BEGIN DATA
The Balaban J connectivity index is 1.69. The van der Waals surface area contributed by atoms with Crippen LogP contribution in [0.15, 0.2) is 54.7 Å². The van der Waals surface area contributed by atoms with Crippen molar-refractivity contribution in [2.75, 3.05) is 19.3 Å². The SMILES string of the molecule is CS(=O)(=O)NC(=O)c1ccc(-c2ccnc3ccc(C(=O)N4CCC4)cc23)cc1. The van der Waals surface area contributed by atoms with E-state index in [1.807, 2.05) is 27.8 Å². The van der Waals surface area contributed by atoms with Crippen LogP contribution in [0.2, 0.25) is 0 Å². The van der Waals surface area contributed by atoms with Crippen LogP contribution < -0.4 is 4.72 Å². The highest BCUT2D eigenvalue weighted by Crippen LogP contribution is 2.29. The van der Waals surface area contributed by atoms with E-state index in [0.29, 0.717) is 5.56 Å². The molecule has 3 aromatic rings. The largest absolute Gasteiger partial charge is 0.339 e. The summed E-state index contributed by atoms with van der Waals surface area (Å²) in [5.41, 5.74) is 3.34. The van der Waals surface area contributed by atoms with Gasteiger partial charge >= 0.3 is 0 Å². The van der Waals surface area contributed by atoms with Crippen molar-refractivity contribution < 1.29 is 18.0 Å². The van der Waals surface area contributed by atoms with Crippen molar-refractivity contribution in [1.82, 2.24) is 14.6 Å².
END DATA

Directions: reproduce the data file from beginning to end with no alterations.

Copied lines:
The Balaban J connectivity index is 1.69. The van der Waals surface area contributed by atoms with Crippen LogP contribution in [0.15, 0.2) is 54.7 Å². The van der Waals surface area contributed by atoms with Crippen molar-refractivity contribution in [2.75, 3.05) is 19.3 Å². The SMILES string of the molecule is CS(=O)(=O)NC(=O)c1ccc(-c2ccnc3ccc(C(=O)N4CCC4)cc23)cc1. The van der Waals surface area contributed by atoms with E-state index in [1.807, 2.05) is 27.8 Å². The van der Waals surface area contributed by atoms with Crippen LogP contribution in [0.2, 0.25) is 0 Å². The van der Waals surface area contributed by atoms with Crippen LogP contribution < -0.4 is 4.72 Å². The highest BCUT2D eigenvalue weighted by Crippen LogP contribution is 2.29. The van der Waals surface area contributed by atoms with E-state index in [0.29, 0.717) is 5.56 Å². The molecule has 3 aromatic rings. The largest absolute Gasteiger partial charge is 0.339 e. The summed E-state index contributed by atoms with van der Waals surface area (Å²) in [5.41, 5.74) is 3.34. The van der Waals surface area contributed by atoms with Gasteiger partial charge >= 0.3 is 0 Å². The van der Waals surface area contributed by atoms with Crippen molar-refractivity contribution < 1.29 is 18.0 Å². The van der Waals surface area contributed by atoms with Crippen molar-refractivity contribution in [1.82, 2.24) is 14.6 Å².